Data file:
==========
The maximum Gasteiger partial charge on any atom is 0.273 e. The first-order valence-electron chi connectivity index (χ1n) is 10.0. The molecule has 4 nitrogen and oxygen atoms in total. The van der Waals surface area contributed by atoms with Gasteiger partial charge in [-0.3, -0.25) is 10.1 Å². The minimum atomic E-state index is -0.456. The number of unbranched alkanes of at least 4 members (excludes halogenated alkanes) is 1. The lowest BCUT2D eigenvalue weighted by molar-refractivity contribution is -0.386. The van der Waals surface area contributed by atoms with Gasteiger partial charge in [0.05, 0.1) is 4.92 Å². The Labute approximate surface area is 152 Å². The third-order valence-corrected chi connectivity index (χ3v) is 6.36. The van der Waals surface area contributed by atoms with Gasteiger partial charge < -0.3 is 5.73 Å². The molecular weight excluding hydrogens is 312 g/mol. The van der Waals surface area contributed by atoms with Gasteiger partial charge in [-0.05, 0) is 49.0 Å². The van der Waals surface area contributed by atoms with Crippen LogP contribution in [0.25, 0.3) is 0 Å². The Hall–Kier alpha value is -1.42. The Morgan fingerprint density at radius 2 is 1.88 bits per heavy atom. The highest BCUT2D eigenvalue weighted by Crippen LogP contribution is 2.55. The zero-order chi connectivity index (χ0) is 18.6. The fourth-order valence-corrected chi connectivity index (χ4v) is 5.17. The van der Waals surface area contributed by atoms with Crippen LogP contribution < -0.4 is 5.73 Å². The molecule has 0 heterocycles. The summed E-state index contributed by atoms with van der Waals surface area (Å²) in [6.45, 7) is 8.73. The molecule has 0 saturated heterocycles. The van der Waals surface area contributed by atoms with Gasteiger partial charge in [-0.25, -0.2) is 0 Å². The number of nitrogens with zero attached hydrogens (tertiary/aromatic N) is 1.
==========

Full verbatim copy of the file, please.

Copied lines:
The maximum Gasteiger partial charge on any atom is 0.273 e. The first-order valence-electron chi connectivity index (χ1n) is 10.0. The molecule has 4 nitrogen and oxygen atoms in total. The van der Waals surface area contributed by atoms with Gasteiger partial charge in [-0.3, -0.25) is 10.1 Å². The minimum atomic E-state index is -0.456. The number of unbranched alkanes of at least 4 members (excludes halogenated alkanes) is 1. The lowest BCUT2D eigenvalue weighted by molar-refractivity contribution is -0.386. The van der Waals surface area contributed by atoms with Gasteiger partial charge in [0.05, 0.1) is 4.92 Å². The Labute approximate surface area is 152 Å². The third-order valence-corrected chi connectivity index (χ3v) is 6.36. The van der Waals surface area contributed by atoms with Gasteiger partial charge < -0.3 is 5.73 Å². The molecular weight excluding hydrogens is 312 g/mol. The van der Waals surface area contributed by atoms with Gasteiger partial charge in [-0.05, 0) is 49.0 Å². The van der Waals surface area contributed by atoms with Crippen LogP contribution in [0.25, 0.3) is 0 Å². The Hall–Kier alpha value is -1.42. The Morgan fingerprint density at radius 2 is 1.88 bits per heavy atom. The highest BCUT2D eigenvalue weighted by Crippen LogP contribution is 2.55. The zero-order chi connectivity index (χ0) is 18.6. The fourth-order valence-corrected chi connectivity index (χ4v) is 5.17. The van der Waals surface area contributed by atoms with Crippen LogP contribution < -0.4 is 5.73 Å². The molecule has 0 heterocycles. The summed E-state index contributed by atoms with van der Waals surface area (Å²) in [6.45, 7) is 8.73. The molecule has 0 saturated heterocycles. The van der Waals surface area contributed by atoms with Gasteiger partial charge in [-0.25, -0.2) is 0 Å². The number of nitrogens with zero attached hydrogens (tertiary/aromatic N) is 1.